We also don’t know what is said in the discussions they have with managers when they have their meetings, etc. – I would guess AW would not want a game in the PL with Arsenal to be stop/ start with every offence called as it does not suit your play so he’d want referees to try and keep the game moving, especially when Arsenal have the ball – if he does that you get Walter writing about how none of the niggly fouls on Arsenal are given.

    If you all believe there is a corruption/ bias problem in the PL then in my responses to the review of the home draw with Sunderland I posted a number of ways to start to gather actual “evidence” to prove the allegations/ suppositions made herein. Without some form of unbiased analysis this will continue to look like the partisan bleatings of one set of fans who believe their team is better than the evidence suggest it is at the moment.

    I know I’m unlikely to convince anyone drinking the Kool Aid here but, for some reason, I have to try!

  • walter

    Andrew, yes I could be biased and I know what to expect from certain referees.
    BUT when that referee does what I thought he would do then it is the ref on the field that is doing it. It is not me that is doing it on the field.

    When I say that Dean (almost) never gives a foul in favour of Arshavin for some 3 years now unless they kick him 7 feet in the air and even then he hesitates before a game what is wrong with that? It is up to Dean then to prove me wrong. But when he does it in each game again and again then it is him who is doing the wrong things and not me.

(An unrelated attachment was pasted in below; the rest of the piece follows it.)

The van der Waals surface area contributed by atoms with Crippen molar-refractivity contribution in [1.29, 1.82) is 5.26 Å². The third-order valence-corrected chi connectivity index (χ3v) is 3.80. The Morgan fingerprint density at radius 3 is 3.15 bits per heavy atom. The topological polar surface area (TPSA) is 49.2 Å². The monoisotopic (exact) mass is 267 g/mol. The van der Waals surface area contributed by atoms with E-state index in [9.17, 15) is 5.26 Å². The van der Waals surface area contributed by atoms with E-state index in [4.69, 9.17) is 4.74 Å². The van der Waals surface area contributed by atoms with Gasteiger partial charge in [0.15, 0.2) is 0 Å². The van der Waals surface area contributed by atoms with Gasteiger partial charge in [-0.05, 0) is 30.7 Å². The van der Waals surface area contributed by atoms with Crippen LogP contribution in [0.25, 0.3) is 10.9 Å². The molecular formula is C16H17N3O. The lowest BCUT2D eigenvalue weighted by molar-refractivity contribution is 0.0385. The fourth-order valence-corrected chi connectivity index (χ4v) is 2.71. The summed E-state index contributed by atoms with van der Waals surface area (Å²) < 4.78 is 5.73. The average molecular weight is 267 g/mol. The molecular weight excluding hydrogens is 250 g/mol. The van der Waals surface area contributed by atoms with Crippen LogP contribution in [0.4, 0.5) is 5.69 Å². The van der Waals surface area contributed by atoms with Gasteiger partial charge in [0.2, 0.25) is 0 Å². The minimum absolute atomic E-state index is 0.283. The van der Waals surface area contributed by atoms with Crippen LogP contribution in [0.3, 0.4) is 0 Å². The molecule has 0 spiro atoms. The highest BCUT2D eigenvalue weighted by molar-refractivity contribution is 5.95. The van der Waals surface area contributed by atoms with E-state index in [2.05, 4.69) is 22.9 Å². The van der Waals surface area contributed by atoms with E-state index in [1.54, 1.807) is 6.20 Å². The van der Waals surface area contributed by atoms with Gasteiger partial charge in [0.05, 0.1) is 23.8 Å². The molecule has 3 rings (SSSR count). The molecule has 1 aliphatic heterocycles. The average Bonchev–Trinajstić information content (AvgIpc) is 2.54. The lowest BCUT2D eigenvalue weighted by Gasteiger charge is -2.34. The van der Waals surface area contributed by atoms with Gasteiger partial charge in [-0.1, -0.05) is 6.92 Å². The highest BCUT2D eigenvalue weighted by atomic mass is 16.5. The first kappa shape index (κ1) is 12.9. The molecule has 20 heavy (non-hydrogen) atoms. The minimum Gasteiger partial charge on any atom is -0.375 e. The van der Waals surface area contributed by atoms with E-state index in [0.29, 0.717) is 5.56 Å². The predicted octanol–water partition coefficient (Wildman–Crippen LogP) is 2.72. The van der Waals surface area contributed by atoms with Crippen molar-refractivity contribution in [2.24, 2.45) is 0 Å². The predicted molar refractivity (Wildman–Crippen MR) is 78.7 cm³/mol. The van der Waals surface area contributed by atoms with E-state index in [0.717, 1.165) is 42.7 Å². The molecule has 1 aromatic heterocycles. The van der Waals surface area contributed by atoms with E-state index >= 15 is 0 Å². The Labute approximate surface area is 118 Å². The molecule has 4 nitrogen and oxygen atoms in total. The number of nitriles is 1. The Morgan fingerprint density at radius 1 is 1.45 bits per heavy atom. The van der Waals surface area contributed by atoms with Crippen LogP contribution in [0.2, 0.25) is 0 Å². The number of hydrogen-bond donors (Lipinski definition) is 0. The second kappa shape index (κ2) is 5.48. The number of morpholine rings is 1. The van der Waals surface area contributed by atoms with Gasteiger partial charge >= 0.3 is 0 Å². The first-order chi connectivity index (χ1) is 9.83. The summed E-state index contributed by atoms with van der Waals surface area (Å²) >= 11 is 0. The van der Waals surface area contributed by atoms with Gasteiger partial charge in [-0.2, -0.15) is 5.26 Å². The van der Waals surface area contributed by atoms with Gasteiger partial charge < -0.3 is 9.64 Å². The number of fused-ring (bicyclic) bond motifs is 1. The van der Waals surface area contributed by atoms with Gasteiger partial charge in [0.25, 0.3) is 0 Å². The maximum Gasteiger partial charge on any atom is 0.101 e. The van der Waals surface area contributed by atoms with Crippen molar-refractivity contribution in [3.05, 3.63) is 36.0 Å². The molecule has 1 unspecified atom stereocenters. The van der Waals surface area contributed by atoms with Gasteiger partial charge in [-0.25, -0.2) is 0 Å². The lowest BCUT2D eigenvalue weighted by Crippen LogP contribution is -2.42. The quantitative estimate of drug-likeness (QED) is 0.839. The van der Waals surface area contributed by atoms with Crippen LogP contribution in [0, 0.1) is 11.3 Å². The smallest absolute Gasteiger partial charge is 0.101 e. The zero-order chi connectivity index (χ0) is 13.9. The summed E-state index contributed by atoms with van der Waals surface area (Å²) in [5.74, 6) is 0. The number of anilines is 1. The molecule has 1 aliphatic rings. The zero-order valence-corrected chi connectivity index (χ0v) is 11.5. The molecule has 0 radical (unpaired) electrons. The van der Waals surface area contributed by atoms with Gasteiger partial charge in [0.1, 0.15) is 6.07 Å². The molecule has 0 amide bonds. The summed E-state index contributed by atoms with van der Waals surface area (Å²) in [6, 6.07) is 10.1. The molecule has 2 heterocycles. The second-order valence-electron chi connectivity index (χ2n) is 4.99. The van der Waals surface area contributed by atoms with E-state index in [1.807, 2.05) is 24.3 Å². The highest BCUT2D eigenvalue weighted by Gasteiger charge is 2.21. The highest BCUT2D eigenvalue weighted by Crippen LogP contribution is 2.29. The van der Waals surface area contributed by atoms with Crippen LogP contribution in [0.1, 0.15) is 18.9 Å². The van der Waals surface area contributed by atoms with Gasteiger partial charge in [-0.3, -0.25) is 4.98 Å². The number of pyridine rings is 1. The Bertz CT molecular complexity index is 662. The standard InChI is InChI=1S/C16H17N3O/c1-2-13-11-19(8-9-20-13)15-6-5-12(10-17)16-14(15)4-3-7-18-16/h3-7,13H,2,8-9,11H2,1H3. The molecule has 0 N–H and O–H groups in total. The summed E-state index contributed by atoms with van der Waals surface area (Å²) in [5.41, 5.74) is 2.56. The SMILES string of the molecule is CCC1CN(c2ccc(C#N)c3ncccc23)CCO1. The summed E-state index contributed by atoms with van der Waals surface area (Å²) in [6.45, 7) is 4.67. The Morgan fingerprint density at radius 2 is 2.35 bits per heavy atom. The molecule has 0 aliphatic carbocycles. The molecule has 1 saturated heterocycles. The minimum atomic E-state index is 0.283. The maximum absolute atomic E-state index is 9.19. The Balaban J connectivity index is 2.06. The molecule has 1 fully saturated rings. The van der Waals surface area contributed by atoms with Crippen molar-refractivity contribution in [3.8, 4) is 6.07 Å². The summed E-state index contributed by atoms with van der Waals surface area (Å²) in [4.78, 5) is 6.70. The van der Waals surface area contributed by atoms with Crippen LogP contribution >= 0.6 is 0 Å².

And Andrew I even keep records of my “bias” in my ref reviews. I check myself to see if I don’t give more points when we win and less points when we lose. And in fact I do. There is a difference of 6% in the scores. In average I have a result of 6% higher when we win compared to when we lose. You could say that 6% is my bias-difference in a way.
    But it also could be that when we have a ref that respects the rules better we have a bigger chance of winning a game?

    And my highest score was when we won game, closely followed by a ref when we lost a home game this season. And he lost a maximum score by not giving a yellow card against an Arsenal player in that game.

  • walter

    And Andrew just a final note to explain how I do my ref reviews. I start them in an excell file and start counting and analysing the decisions.
    And then when the game is finished I copy this in a word file and then add my thoughts on the game. So the text (even if it is situated before the facts) is only written after the game and after my review and mostly based on the things I found in the review.

  • Andrew

    Walter

    Thanks for this – honestly I have no problem with the “bias” (and appreciate that you are so upfront about it in the preamble to the columns), it is when work with an admitted slant is being used to support a claim of bias elsewhere that my hackles get raised!

  • Shard

    @Andrew

    What’s your drink then? We’re all sipping Kool Aid 🙂 I had to laugh at the for some reason I have to try bit.. That compulsion, to try and discuss this with us is actually a little flattering. I feel the same way about trying to talk some sense into you 🙂

  • Shard

    @Anne